Water is one of the most essential elements for life. Every living creature requires access to a water source, humans being no exception. Unfortunately, access to clean drinking water continues to be a challenge for many individuals across the globe. Systematic studies of water inequalities in the U.S. alone indicate increased contamination in areas often dismissed or underserved. Arsenic, a human carcinogen, or cancer causing substance, predominantly released from water flowing through rock formations has previously been measured at dangerous levels in U.S. water sources. This finding led to the U.S. Environmental Protection Agency (EPA) mandating that arsenic contamination levels must be below a maximum level (10 µg/L) in 2001, resulting in enhanced water filtration and arsenic removal. However, whether this mandate was effective across all demographic areas remained unknown until Dr. Nigra, previous postdoc and current assistant professor at Columbia’s Mailman School of Public Health, and colleagues took on the challenge of finding out.
Through extremely diligent research, Dr. Nigra and colleagues examined the arsenic exposure in community water systems across the U.S. to identify whether certain populations are exposed to arsenic levels above the maximum mandated by the EPA. Dr. Nigra and colleagues examined arsenic exposure levels through gathering data from the EPA’s public water database, which monitors public water for contaminants. They analyzed data of water contaminants across 46 states, Washington DC, the Navajo Nation, and American Indian tribes from the years 2006-2008 and 2009-2011, for overall arsenic concentrations across the different regions (Figure). They also separated the data for concentrations across different subgroups of individuals.
Overall, Dr. Nigra and colleagues identified a 10% reduction in water arsenic exposure. They found a reduction in arsenic concentrations in the New England, Eastern Midwest, and Southwest regions of the U.S. over the six year period. They also found reductions in subgroups that fit the following descriptions: most rural mid socioeconomic status (SES), semi urban high SES, and rural high SES. However, there were still communities that had arsenic levels that exceeded the maximum mandated by the EPA (Figure). These communities were predominantly Hispanic communities located in the Southwestern U.S. Furthermore, there was not enough data to identify whether there was a significant reduction in arsenic levels in tribal community water sources. Therefore, while there was an overall reduction in arsenic levels, there is still room for improvement. These Hispanic communities in the Southwestern U.S. are still at an elevated risk for cancer due to this increased exposure to carcinogens. To combat this increased exposure, more financial and technical resources such as an increase in arsenic treatment systems are necessary to reduce these arsenic levels. Moreover, it is very possible that the under-reported arsenic levels in tribal communities could be putting those individuals at an increased risk. Dr. Nigra and colleagues have investigated an extremely impactful environmental factor and now, with their research, we are all a bit more aware of what’s in our water.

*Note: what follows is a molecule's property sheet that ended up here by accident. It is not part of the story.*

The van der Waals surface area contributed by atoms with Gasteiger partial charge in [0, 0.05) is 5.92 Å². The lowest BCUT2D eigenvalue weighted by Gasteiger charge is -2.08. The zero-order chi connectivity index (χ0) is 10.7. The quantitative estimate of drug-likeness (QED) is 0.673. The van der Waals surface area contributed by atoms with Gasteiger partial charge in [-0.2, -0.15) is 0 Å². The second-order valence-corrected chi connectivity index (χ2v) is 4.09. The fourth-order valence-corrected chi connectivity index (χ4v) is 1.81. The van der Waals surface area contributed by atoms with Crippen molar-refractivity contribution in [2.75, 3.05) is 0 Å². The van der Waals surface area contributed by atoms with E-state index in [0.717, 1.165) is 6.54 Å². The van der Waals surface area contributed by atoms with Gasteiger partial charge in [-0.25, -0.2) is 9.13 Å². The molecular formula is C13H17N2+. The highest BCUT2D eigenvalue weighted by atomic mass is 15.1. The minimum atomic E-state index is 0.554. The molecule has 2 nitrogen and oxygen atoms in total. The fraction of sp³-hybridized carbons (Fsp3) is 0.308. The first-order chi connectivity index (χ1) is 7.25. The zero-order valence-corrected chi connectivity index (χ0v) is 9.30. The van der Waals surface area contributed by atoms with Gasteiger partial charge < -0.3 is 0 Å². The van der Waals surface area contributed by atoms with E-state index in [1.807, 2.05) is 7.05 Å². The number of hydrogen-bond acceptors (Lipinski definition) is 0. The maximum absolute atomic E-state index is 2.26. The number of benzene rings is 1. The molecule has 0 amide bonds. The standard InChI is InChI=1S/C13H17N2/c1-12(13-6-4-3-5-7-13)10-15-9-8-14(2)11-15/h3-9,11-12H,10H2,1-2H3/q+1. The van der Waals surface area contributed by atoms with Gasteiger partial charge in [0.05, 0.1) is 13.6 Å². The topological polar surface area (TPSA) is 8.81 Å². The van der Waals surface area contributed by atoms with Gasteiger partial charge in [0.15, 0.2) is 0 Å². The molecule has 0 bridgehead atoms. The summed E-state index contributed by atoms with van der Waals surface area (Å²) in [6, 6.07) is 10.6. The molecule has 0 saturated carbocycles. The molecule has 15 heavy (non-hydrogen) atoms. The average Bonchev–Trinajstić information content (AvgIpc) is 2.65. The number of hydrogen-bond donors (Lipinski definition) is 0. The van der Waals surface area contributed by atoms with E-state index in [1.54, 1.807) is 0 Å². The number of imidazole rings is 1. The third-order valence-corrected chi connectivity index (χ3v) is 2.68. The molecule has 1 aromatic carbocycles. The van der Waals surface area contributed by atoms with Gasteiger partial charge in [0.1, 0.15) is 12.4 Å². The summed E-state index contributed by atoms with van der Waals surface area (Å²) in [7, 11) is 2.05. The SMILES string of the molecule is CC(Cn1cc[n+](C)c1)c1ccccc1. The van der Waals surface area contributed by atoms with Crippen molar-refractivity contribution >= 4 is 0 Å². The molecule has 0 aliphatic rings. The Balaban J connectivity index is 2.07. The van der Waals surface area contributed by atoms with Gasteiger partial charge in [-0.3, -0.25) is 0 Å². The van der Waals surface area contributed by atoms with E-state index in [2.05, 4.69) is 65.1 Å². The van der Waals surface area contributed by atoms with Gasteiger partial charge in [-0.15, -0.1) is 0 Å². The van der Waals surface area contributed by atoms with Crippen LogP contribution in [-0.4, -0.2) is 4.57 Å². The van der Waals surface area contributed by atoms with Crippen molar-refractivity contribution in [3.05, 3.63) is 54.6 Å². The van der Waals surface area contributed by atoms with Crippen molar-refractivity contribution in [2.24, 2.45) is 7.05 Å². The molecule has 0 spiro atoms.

Figure: Maps of counties in compliance with the EPA’s maximum arsenic concentration cut off of 10ug/L (top) and the average water arsenic concentrations across a six year period (bottom). Top Map: Low/Low: less 10μg/L over the six years; High/Low: greater than 10μg/L in 2006–2008, but less than 10μg/L in 2009–2011; Low/High: less than 10μg/L in 2006–2008 but greater than 10μg/L in 2009–2011; and High/High greater than 10μg/L in both periods. Figure was adapted from Figure 3 and Figure 4, Nigra et al., 2020
Dr. Anne Nigra is a current assistant professor and previous postdoc in Environmental Health Sciences at Columbia University’s Mailman School of Public Health.
Reviewed by: Molly Scott, Maaike Schilperoort